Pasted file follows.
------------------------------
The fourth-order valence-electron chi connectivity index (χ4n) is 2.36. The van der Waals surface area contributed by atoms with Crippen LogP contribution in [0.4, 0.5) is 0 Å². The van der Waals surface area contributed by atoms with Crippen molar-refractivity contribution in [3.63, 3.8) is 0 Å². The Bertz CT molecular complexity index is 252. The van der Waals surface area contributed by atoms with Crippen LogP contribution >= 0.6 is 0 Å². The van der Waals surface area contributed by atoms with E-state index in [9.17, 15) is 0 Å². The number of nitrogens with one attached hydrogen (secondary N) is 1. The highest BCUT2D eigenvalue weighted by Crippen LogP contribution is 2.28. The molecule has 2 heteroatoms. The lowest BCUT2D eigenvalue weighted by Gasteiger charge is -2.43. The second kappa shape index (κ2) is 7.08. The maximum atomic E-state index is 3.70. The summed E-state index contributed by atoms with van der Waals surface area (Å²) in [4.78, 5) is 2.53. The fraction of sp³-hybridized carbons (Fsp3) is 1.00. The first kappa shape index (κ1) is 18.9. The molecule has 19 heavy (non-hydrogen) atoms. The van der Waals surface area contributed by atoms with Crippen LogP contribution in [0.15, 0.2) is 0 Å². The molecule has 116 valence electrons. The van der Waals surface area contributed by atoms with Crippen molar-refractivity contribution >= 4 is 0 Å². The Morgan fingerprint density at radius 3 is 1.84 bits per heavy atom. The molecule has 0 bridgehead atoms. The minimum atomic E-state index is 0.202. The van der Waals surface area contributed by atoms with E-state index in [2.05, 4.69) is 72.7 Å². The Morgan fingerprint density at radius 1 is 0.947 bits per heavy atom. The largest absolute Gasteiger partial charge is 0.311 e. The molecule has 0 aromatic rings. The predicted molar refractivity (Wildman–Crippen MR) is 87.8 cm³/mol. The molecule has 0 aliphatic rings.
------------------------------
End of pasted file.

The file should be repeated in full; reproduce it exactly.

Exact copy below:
The fourth-order valence-electron chi connectivity index (χ4n) is 2.36. The van der Waals surface area contributed by atoms with Crippen LogP contribution in [0.4, 0.5) is 0 Å². The van der Waals surface area contributed by atoms with Crippen molar-refractivity contribution in [3.63, 3.8) is 0 Å². The Bertz CT molecular complexity index is 252. The van der Waals surface area contributed by atoms with Crippen LogP contribution >= 0.6 is 0 Å². The van der Waals surface area contributed by atoms with E-state index in [9.17, 15) is 0 Å². The number of nitrogens with one attached hydrogen (secondary N) is 1. The highest BCUT2D eigenvalue weighted by Crippen LogP contribution is 2.28. The molecule has 2 heteroatoms. The lowest BCUT2D eigenvalue weighted by Gasteiger charge is -2.43. The second kappa shape index (κ2) is 7.08. The maximum atomic E-state index is 3.70. The summed E-state index contributed by atoms with van der Waals surface area (Å²) in [4.78, 5) is 2.53. The fraction of sp³-hybridized carbons (Fsp3) is 1.00. The first kappa shape index (κ1) is 18.9. The molecule has 19 heavy (non-hydrogen) atoms. The van der Waals surface area contributed by atoms with Crippen LogP contribution in [0.15, 0.2) is 0 Å². The molecule has 116 valence electrons. The van der Waals surface area contributed by atoms with Crippen molar-refractivity contribution >= 4 is 0 Å². The Morgan fingerprint density at radius 3 is 1.84 bits per heavy atom. The molecule has 0 bridgehead atoms. The minimum atomic E-state index is 0.202. The van der Waals surface area contributed by atoms with E-state index in [2.05, 4.69) is 72.7 Å². The Morgan fingerprint density at radius 1 is 0.947 bits per heavy atom. The largest absolute Gasteiger partial charge is 0.311 e. The molecule has 0 aromatic rings. The predicted molar refractivity (Wildman–Crippen MR) is 87.8 cm³/mol. The molecule has 0 aliphatic rings.